That's after 5 years of going green.
According to the summary of a roundtable by the the Association of Chartered Certified Accountants and WWF, when CDL built City Square Mall, Singapore’s first ‘eco-mall’, it dedicated 5% of its construction to green measures. Five years later, reduced energy consumption has generated savings of around $4 million dollars.
Here's more from the summary:
Esther An, CDL’s head of CSR, explained how CDL started to ‘go green’ 15 years ago, challenging the perception of property developers as environmental destroyers, while also recognising that a green approach offered real opportunities for differentiation.
A range of ‘green drivers’ continue to support CDL’s policy decision. Investor activism is now significant; the Carbon Disclosure Project, for example, now has over 650 investor subscribers – companies hoping to attract funds from these investors must disclose their environmental performance.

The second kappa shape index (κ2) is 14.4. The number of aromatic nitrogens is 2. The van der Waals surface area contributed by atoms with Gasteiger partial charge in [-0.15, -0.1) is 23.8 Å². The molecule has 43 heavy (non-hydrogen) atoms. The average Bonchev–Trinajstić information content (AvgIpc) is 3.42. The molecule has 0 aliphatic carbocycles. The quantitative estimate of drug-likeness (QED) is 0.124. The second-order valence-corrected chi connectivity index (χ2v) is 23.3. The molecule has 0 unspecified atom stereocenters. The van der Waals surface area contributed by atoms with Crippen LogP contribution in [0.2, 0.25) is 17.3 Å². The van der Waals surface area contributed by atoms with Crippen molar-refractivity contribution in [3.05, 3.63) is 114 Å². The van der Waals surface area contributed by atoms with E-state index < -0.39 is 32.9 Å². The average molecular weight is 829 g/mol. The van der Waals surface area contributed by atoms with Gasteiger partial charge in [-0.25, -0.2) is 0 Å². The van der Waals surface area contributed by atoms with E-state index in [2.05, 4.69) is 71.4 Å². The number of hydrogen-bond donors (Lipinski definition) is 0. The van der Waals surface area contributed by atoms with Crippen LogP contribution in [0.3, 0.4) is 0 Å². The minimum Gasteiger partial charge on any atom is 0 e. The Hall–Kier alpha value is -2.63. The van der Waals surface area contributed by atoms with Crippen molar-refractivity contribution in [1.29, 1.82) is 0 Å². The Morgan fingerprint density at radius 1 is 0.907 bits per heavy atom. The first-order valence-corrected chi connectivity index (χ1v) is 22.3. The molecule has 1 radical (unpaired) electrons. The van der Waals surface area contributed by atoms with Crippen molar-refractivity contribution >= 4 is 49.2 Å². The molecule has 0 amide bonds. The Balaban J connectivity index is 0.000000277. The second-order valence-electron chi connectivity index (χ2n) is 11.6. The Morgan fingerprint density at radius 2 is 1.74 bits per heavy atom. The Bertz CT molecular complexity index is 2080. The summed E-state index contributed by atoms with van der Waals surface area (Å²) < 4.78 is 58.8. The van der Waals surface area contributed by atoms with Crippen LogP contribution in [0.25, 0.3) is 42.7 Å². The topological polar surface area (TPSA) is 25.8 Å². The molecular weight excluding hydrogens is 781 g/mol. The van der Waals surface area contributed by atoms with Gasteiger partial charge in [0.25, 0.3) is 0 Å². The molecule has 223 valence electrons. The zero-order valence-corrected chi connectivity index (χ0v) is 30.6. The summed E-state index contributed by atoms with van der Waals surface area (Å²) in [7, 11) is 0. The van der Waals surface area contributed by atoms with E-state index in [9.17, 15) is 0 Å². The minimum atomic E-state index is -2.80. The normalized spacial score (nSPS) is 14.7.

Local communities now have a high expectation of corporate transparency, especially regarding social and environmental impact, and a good environmental record also helps retain talent.
Government-led initiatives are also significant, such as the Energy Conservation Act, which will soon mandate that all organisations with high energy consumption both appoint an energy manager and regularly report energy use.
Globally, the construction industry does not have a good environmental record, consuming 40% of all energy while contributing 30% of all greenhouse gasses.
In Singapore, good environmental performance in the building sector has – since 2005 – been recognised by the BCA Green Mark scheme, originally voluntary but since 2008, basic Green Mark certification is now compulsory for all new buildings.
Over the last 10 years, up to 5% of each CDL development has consisted of green measures, with the result that CDL has more Green Mark buildings than any similar company in Singapore.
In older properties, retrofitting more efficient air conditioning systems has improved efficiency by up to 54%, reduced operational costs and energy consumption by up to 10%, and increased capital value by up to 2%, resulting in a payback period of around seven years.
More From Singapore Business Review